As mentioned in my last blog post, deliberate practice involves activities designed to specifically improve performance. This focused intention of improvement takes lots of effort and can be emotionally and physically exhausting. Ericcson (1993) questioned the source of the experts motivation, and it seems the cost benefit ratio of 10,000 hours of practice to become an expert seems to weight heavily on the cost side. So what is the motivation to sacrifice so much for a limited payout?
Harmonious and Obsessive Passion
In an interesting study done by Vallerand et al. (2007), the authors describe two types of passion, harmonious and obsessive passion. Basically the practictioner who is in harmony with his passion engages in activity for the enjoyment and mastery of skill. Harmonious passion involves doing activity for activity's sake, intrinsic motivation, and creating a feeling of general well being.
Obsessive passion, on the other hand, is extrinsically motivated, focused on engaging in activities for rewards, recognition, and creating a sense of identity by personal achievements. Vallerand reports those that score heavily on obsessive passion report lower levels of subjective well being, and often avoid performances because of a fear of failure and loss of identity.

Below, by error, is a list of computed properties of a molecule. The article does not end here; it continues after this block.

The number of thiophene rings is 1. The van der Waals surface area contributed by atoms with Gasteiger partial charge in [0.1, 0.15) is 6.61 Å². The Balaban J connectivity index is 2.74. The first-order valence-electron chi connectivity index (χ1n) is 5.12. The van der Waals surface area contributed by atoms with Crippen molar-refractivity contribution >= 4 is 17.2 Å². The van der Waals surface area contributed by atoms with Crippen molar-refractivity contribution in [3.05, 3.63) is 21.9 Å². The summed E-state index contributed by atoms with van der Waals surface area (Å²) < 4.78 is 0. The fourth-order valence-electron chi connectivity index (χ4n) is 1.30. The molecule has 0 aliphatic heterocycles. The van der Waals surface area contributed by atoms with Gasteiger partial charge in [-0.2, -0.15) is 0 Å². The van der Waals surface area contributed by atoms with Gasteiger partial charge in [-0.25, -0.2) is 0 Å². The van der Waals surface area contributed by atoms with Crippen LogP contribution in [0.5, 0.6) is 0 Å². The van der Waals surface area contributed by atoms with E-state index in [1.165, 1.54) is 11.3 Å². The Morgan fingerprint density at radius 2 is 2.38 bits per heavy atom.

Harmonious and obsessive passion both lead to deliberate practice, yet the intention for each passion is different. The harmonious practitioners intention is two fold: increased subjective well being and mastery goals. The mastery goals leads to deliberate practice, which in turn leads to improved performance. On the other hand, the obsessive practitioner focuses heavily on goals that will directly improve performance. Besides performance approach goals, the obsessive practictioner may have performance avoidance goals. Performance avoidance can be attributed to fear of failure or damaging a carefully constructed identity. Performance avoidance leads to a decrease in performance.
Can we be both Harmonious and Obsessive?
While Vallerand (2007) labels two distinct paths, I would argue that most practitioners have periods of harmonious and obsessive passion. It has been my experience with martial arts, specifically Judo, that obsessive passion is the path of youth. The young zealous competitor develops an identity through various accomplishments and success in tournaments. Success leads to more success and in an effort to reach the highest attainable level of success, obsessive passion develops. Yet because of the negative affect of obsessive passion and the emotional and physical investment involved in a sport like Judo, more often than not the individual becomes burnt out or finds a more harmonious balance.
Obsession can lead to harmony. Maybe after the burnout the practictioner shifts their goals from the extrinsic to intrinsic. Knowing that they may not be an Olympic champion, they instead focus on teaching or gaining a greater knowledge of the techniques. So in youth we have the energy to invest the extra energy and effort. As we age we don't have the same emotional and physical energy to battle, so we step into the flow and develop a more sustainable practice.